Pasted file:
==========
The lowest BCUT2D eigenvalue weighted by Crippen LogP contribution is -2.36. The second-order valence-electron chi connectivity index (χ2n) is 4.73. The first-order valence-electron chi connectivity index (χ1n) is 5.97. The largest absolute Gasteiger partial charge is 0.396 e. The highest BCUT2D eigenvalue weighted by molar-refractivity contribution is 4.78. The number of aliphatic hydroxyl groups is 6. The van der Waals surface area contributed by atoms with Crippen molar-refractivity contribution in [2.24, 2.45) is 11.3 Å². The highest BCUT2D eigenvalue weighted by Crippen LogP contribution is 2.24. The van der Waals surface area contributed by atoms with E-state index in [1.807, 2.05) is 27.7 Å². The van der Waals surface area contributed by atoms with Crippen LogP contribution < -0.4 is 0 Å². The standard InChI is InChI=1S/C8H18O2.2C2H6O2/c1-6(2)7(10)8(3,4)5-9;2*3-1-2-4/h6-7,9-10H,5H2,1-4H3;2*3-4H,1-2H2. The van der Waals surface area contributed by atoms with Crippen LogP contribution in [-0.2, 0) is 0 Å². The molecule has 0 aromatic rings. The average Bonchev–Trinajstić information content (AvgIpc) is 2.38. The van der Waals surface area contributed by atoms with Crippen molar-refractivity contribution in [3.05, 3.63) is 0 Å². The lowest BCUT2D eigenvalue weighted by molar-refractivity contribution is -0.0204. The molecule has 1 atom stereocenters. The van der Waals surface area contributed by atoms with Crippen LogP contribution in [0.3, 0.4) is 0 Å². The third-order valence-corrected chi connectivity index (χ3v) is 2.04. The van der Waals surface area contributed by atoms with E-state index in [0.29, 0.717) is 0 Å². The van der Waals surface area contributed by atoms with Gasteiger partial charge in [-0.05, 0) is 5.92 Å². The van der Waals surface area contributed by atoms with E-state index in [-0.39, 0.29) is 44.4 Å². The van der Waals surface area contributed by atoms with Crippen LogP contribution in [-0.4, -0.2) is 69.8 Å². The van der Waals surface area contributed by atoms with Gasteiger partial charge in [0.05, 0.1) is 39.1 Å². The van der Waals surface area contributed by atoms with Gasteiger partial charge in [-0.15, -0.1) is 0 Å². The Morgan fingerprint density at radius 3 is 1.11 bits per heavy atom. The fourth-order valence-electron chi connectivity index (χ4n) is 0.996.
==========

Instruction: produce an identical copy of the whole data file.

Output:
The lowest BCUT2D eigenvalue weighted by Crippen LogP contribution is -2.36. The second-order valence-electron chi connectivity index (χ2n) is 4.73. The first-order valence-electron chi connectivity index (χ1n) is 5.97. The largest absolute Gasteiger partial charge is 0.396 e. The highest BCUT2D eigenvalue weighted by molar-refractivity contribution is 4.78. The number of aliphatic hydroxyl groups is 6. The van der Waals surface area contributed by atoms with Crippen molar-refractivity contribution in [2.24, 2.45) is 11.3 Å². The highest BCUT2D eigenvalue weighted by Crippen LogP contribution is 2.24. The van der Waals surface area contributed by atoms with E-state index in [1.807, 2.05) is 27.7 Å². The van der Waals surface area contributed by atoms with Crippen LogP contribution < -0.4 is 0 Å². The standard InChI is InChI=1S/C8H18O2.2C2H6O2/c1-6(2)7(10)8(3,4)5-9;2*3-1-2-4/h6-7,9-10H,5H2,1-4H3;2*3-4H,1-2H2. The van der Waals surface area contributed by atoms with Crippen LogP contribution in [-0.2, 0) is 0 Å². The molecule has 0 aromatic rings. The average Bonchev–Trinajstić information content (AvgIpc) is 2.38. The van der Waals surface area contributed by atoms with Crippen molar-refractivity contribution in [3.05, 3.63) is 0 Å². The lowest BCUT2D eigenvalue weighted by molar-refractivity contribution is -0.0204. The molecule has 1 atom stereocenters. The van der Waals surface area contributed by atoms with Crippen LogP contribution in [0.3, 0.4) is 0 Å². The third-order valence-corrected chi connectivity index (χ3v) is 2.04. The van der Waals surface area contributed by atoms with E-state index in [0.29, 0.717) is 0 Å². The van der Waals surface area contributed by atoms with Gasteiger partial charge in [-0.05, 0) is 5.92 Å². The van der Waals surface area contributed by atoms with E-state index in [-0.39, 0.29) is 44.4 Å². The van der Waals surface area contributed by atoms with Crippen LogP contribution in [-0.4, -0.2) is 69.8 Å². The van der Waals surface area contributed by atoms with Gasteiger partial charge in [0.05, 0.1) is 39.1 Å². The van der Waals surface area contributed by atoms with Gasteiger partial charge in [-0.15, -0.1) is 0 Å². The Morgan fingerprint density at radius 3 is 1.11 bits per heavy atom. The fourth-order valence-electron chi connectivity index (χ4n) is 0.996.